- These customer metrics make possible the systematic and predictable breakthrough products and services.
So what are the implications of these three areas? Only after knowing what jobs customers are trying to get done, and what outcomes they are trying to achieve, are companies able to systematically and predictably identify opportunities and create products and services that deliver significant value.
Aligning this approach with business capabilities provide us with a new perspective.
The business is designed around the experience
By understanding the jobs our customer performs we are able to align these to the various products and capabilities the business requires to put in place to enable the customers needs.
Through traceability we are also able to understand the following:
- The customer job
- Desired outcomes when performing the job
- Constraints which need to considered
- Customer experience when performing the job
- Product innovations required to support the job
- Products and services these innovations relate to
- Business capabilities which are needed to deliver the product
As we start to understand the jobs in more detail we can also align desired outcomes to various customer segments. Why is this important you may ask?
Well, let’s take the smart phone you are using.
The reason you use it and the jobs you need it to do for you might be different to me.
Being able to group people into segments ensures that the product which is delivered aligns to the majority of customer needs but with full alignment to the business delivery.
The ‘so what’ moment
Technology and Social Media offers us greater options and the demands of people like you and I grow on daily basis. Being able to align our needs with the business delivery ensures that as customers we get what we want.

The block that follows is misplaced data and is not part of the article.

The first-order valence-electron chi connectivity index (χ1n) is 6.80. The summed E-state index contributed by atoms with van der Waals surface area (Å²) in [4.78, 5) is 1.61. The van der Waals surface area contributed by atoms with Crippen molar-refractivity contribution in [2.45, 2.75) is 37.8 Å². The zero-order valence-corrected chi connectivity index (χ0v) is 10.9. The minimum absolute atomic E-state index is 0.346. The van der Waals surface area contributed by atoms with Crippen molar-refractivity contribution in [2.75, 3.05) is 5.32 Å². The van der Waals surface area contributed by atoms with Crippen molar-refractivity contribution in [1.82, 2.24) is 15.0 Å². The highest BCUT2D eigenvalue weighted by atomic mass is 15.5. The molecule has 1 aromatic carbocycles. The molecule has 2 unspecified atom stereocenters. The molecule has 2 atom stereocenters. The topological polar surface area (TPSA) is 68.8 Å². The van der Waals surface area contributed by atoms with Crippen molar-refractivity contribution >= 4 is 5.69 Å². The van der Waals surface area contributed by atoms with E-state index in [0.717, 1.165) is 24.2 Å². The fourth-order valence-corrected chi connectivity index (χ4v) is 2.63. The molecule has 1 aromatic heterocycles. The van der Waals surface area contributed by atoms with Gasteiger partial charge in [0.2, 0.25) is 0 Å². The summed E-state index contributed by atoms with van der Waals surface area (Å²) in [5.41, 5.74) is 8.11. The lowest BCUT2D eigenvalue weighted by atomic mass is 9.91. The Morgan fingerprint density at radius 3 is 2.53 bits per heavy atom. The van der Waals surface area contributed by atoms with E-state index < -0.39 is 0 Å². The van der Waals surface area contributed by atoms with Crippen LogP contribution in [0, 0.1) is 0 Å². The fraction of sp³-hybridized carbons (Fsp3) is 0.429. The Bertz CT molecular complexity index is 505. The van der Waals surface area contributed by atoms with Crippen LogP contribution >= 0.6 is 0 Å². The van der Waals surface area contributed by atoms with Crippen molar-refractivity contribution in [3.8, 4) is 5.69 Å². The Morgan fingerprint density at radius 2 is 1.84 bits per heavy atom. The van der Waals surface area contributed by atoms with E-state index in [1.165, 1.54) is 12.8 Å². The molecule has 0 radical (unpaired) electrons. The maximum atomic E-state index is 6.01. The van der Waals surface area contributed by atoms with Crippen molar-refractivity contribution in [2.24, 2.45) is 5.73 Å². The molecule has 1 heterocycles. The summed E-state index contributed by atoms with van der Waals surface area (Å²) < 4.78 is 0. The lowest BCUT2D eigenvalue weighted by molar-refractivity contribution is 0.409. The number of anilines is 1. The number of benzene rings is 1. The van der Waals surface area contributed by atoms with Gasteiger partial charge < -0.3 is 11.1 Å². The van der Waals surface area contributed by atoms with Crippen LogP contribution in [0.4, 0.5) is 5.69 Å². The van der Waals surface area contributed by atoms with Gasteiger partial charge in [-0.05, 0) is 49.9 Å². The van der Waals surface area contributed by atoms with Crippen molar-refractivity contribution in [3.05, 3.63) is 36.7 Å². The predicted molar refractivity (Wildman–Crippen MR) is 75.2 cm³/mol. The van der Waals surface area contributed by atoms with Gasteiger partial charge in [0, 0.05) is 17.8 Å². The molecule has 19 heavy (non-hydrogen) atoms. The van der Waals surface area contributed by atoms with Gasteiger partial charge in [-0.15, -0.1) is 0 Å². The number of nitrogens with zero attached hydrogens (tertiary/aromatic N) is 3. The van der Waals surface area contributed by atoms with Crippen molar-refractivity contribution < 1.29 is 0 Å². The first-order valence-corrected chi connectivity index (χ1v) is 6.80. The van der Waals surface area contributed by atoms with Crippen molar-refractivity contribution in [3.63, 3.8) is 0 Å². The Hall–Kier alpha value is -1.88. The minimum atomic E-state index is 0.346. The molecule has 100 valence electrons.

Importantly we can then align this need with the delivery which means the organisation gets what it wants which is happy customers and profit.
Clearly this is a significant so what moment but there are some additional benefits worth mentioning:
- Business capability gaps – Focusing on the jobs customers need to achieve allows us to identify gaps in our capability delivery i.e. do our capabilities align to the jobs people need to perform?
- Pull rather than push – We provide the products and services which attract customers to our organisation due to an understanding of their needs.
- Segment the market – We are able to discover segments of opportunity in markets where few, if any opportunities appear to exist
- Focused areas of opportunity – We know where to focus employee creativity to create customer value
- Branding – Messaging connects solidly with customers and enhances the sale of existing and new products
- Prioritise projects – We know which initiatives will create the most value.
- Breakthrough ideas – We don’t waste time on generating ideas which do not add value to the customer.
- Management focus – Management can focus on the jobs which needs to be supported by the organisation. This also allows for employee competencies to be more focused on value delivery.
What separates the truly innovative companies from the average ones is the deep understanding of the jobs people need to perform in their lives. Focusing on the desired outcomes, constraints and experiences enables organisation to design and deliver the products that people need, but in ways that they never thought possible.
As an architect I value and appreciate the need to capture business capabilities but as a customer I hold a greater value for products and services which are designed in such a way that they meet my needs, which is something I am sure we all want.
- Organisation Image, Milan Guenther / Intersection, published 2012 by Morgan Kaufmann
- Anthony W. Ulwick/What the Customer Wants, published 2005 by McGraw Hill
- Cutter Consortium